Government increased the number of attempts of a Civil Services candidate to six and also increased the age limit to 32 years. This was done to give a level playing field to all candidates as some of them were protesting against the structural changes brought in the UPSC pattern alleging that these changes marginalized the candidates from rural background and gave unfair advantage to the ones from English background.
These changes aroused debate among various sections of students as to whether it would lead to producing better talent for the bureaucracy or not.
There are candidates who come from rural background and are not that good in English. They take some time to coma at par with students who are well versed in English. Also there are candidates who persue very high education first and then they decide to join civil services. Owing to age limitation some of them could not get proper time and also could not exhaust even the four attempts. By giving them two more years to prepare and two more attempts, these intellectuals would be in a better position to join civil services and implement their knowledge to bring changes in society.
Some working professionals also aspire to become civil servants. Because of their jobs and family responsibility they cannot devote much time to studies and hence need more years preparing to achieve their goals as compared to those students who can devote all of their time to studies only. Such candidates can fulfill their job responsibilities and prepare for civil services as well.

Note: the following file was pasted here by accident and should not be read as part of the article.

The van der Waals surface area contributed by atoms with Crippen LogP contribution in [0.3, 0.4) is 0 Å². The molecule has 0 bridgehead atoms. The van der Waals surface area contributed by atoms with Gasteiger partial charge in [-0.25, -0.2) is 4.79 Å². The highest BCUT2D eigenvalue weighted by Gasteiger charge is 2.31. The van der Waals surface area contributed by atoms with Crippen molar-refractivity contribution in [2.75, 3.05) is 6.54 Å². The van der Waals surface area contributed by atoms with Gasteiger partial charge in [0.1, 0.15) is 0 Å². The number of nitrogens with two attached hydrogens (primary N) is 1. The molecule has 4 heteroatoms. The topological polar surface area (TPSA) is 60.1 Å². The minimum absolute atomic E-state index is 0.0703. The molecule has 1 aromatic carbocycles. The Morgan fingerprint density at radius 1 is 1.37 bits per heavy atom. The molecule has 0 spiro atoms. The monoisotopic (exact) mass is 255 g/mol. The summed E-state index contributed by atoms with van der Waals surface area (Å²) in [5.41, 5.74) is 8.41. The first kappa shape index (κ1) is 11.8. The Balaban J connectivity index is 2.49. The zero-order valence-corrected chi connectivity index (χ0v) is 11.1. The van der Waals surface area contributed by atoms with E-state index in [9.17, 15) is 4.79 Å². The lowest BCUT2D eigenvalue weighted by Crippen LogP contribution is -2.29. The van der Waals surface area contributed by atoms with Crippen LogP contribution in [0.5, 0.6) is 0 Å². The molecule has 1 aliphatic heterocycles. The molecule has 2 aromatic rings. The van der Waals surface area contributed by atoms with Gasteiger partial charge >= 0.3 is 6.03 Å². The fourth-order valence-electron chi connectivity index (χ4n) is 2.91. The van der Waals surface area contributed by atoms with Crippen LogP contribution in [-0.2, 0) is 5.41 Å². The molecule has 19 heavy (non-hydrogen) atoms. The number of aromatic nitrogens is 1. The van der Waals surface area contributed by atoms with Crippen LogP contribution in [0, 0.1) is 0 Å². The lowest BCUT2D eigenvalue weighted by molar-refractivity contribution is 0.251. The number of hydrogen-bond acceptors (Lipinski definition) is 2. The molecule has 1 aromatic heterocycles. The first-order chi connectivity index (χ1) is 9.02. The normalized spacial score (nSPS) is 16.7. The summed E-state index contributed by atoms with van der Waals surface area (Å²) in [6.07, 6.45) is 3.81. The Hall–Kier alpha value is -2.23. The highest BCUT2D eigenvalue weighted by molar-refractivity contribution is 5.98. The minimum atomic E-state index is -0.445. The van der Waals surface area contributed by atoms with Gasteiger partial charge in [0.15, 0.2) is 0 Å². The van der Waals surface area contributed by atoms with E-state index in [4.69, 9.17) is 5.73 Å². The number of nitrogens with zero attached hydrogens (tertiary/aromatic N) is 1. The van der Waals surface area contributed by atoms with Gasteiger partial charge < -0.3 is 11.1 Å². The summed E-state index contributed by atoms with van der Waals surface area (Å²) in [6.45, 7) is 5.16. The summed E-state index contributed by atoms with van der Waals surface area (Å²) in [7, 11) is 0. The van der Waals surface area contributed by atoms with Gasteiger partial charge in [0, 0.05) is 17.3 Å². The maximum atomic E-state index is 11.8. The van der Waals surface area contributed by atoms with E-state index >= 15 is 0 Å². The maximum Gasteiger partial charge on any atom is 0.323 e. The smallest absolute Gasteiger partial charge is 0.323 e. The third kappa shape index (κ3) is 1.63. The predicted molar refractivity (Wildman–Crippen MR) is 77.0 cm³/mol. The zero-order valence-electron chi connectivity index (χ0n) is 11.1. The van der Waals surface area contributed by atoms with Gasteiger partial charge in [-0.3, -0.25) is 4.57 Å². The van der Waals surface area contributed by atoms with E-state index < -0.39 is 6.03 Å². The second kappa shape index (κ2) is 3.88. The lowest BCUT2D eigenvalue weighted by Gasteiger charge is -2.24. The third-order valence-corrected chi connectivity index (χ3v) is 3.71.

But this situation has some disadvantages too. Four chances are enough for a serious candidate to attempt the coveted exam and clear it. If he doesn't clear the test even after four attempts then he can divert his energy to some other field and use his capabilities over there instead of wasting more and more years preparing for these services. In some cases, candidates keep on preparing for civil services only and become over-aged to take many other exams. Such situation leads to depression in them.
Joining the service at higher age leads to lesser years of working as compared to those persons who join these services at younger age. Moreover the person cannot go at much higher position after promotion as he gets superannuated after lesser years of working.
Increasing the age may be a welcome step for some candidates but they should also have an alternate option of job which they can rely upon, if, unfortunately, they don't get selected. The government should not further increase age after this change. Rather it should provide a level playing field from the grass root level and try to impart quality education to all candidates so that serious candidates could clear this test in lesser attempts.